And it could be worse. I could be Ronnie.
Ronnie had to clean The Perpetual Orgasm Room, and it’s not quite the cornucopia of ecstasy it sounds like. Basically if the room didn’t get some kind of release, sexual or otherwise, every twelve hours it moaned at you. In a very, very, obscenely suggestive way. And the filth it whispered? I consider myself a maestro of dirty talk–“Squirt your babies inside me, you horse-cocked meat mountain!” Kind of gross and hot at the same time, right?–and the only time I’ve ever blushed was overhearing that room whispering to Ronnie. Once the moaning started it would unleash its particular Eau de Parfum and that stank was impenetrable. Ronnie bathed in goop, actually bathed in goop, had been doing so since before I started working here, and there was never a day he didn’t smell like rancid fish.
I had just doused the last wall, was turning my nozzle to the writing desk and a few spots on the rug nearby, when another ghostly sparrow shot across the room. Out of one wall and into another, or into the goop on the opposite wall where it burst into flames. Seriously. Burst into flames. What fuckery was this? All rooms had one manifestation per day in them, tops. One. I had been cleaning The Sparrow Room for more than a year and there was never more than one manifestation in a single day. It couldn’t be starting again. I pulled the two-way from my belt. And if the goop incinerated one sparrow-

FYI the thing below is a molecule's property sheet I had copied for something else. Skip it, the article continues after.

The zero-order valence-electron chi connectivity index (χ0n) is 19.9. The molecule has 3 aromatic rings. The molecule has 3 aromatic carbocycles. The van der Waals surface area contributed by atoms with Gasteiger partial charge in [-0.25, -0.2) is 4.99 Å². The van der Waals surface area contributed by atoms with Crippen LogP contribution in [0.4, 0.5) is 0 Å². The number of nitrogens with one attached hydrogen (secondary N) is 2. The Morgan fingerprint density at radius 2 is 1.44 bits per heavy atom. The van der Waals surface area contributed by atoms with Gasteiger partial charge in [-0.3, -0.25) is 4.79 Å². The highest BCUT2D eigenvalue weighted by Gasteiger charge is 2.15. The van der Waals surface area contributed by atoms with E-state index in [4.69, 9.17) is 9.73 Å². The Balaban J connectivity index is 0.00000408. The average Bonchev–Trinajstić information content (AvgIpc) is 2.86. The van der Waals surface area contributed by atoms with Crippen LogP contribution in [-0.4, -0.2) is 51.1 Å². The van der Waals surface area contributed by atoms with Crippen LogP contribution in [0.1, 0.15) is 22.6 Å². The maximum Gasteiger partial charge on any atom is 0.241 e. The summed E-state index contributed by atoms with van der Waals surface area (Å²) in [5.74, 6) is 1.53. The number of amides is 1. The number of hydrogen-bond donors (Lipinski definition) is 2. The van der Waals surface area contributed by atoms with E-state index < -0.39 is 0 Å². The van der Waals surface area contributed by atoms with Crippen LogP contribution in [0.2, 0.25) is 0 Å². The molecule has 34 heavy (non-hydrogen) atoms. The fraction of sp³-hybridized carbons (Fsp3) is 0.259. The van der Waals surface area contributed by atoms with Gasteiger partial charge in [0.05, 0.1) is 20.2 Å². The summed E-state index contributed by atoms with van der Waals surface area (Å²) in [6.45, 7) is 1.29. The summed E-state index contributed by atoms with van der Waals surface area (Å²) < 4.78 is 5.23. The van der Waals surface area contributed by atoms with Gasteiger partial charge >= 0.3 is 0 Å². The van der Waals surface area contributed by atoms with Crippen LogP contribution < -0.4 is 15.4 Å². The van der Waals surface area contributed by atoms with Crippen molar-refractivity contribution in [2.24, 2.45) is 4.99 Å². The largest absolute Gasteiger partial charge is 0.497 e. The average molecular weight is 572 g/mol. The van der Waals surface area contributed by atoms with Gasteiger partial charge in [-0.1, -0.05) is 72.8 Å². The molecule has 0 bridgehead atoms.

“James,” I spoke into my two-way. No answer. “James!”
The radio made a hissing squawk, I heard what sounded like Piper giggling, then James, out of breath. “Yeah, what, Ellie?” he sounded annoyed. Asshole.
“Uh, I think there’s something, maybe, wrong,” I said. “In The Sparrow Room.”
Static, more giggling, and then another beep. “The Sparrow Room? What? It’s already–” James’s voice dropped to a whisper, “damn girl, you have, like, excellent nipple symmetry,” then back up to full dude-bro, “–just, uh, can you just deal with it?”
“Goddammit James, forget Piper and her symmetrical tits, and get up here! Something’s wrong!” He’d gotten my ire up. Also Piper was a slut.
“Fine!” his voice digitized, too much for the little speaker, as he shouted. I still had my nozzle pointed at the writing desk. Do I double coat the walls? Scrape it off? Oh man, oh man, oh man, the flock was coming. The door flew open. James, jumpsuit half off, Piper, jumpsuit mostly unzipped, ran in.
“Ellie, what-” James panted.
Pandemonium. The walls, every wall, erupted in flame. Burning sparrows flitted across the room, everything was on fire, everything. Fuck. Me.
The sparrows finally stopped materializing but it didn’t make the room any less on fire. Piper and James just stared, mouths agape. I dropped the nozzle and handed my radio to James as I walked out of The Sparrow Room.
“Piper,” mouth still open she turned her head towards me, “Nice tits. Very symmetrical.”